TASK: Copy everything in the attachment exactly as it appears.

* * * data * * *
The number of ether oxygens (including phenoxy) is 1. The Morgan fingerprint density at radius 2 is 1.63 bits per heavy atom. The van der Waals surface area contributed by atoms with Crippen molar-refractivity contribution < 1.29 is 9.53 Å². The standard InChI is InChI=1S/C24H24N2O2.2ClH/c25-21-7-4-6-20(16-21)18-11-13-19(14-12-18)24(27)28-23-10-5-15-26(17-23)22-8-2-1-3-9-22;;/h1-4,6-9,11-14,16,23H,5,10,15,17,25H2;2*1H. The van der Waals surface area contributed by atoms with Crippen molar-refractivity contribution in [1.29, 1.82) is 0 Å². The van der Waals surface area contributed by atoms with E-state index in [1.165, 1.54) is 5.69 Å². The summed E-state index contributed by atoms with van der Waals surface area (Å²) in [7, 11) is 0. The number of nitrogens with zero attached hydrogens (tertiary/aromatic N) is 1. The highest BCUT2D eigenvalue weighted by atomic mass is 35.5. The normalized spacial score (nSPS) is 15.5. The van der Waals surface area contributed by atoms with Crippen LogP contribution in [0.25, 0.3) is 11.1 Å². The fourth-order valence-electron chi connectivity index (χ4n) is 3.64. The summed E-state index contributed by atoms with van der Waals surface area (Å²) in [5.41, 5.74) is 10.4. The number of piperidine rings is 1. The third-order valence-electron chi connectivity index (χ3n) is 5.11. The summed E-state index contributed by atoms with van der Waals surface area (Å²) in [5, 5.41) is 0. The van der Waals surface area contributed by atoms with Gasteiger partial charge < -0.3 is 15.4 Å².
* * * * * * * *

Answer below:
The number of ether oxygens (including phenoxy) is 1. The Morgan fingerprint density at radius 2 is 1.63 bits per heavy atom. The van der Waals surface area contributed by atoms with Crippen molar-refractivity contribution < 1.29 is 9.53 Å². The standard InChI is InChI=1S/C24H24N2O2.2ClH/c25-21-7-4-6-20(16-21)18-11-13-19(14-12-18)24(27)28-23-10-5-15-26(17-23)22-8-2-1-3-9-22;;/h1-4,6-9,11-14,16,23H,5,10,15,17,25H2;2*1H. The van der Waals surface area contributed by atoms with Crippen molar-refractivity contribution in [1.29, 1.82) is 0 Å². The van der Waals surface area contributed by atoms with E-state index in [1.165, 1.54) is 5.69 Å². The summed E-state index contributed by atoms with van der Waals surface area (Å²) in [7, 11) is 0. The number of nitrogens with zero attached hydrogens (tertiary/aromatic N) is 1. The highest BCUT2D eigenvalue weighted by atomic mass is 35.5. The normalized spacial score (nSPS) is 15.5. The van der Waals surface area contributed by atoms with Crippen LogP contribution in [0.25, 0.3) is 11.1 Å². The fourth-order valence-electron chi connectivity index (χ4n) is 3.64. The summed E-state index contributed by atoms with van der Waals surface area (Å²) in [5.41, 5.74) is 10.4. The number of piperidine rings is 1. The third-order valence-electron chi connectivity index (χ3n) is 5.11. The summed E-state index contributed by atoms with van der Waals surface area (Å²) in [5, 5.41) is 0. The van der Waals surface area contributed by atoms with Gasteiger partial charge < -0.3 is 15.4 Å².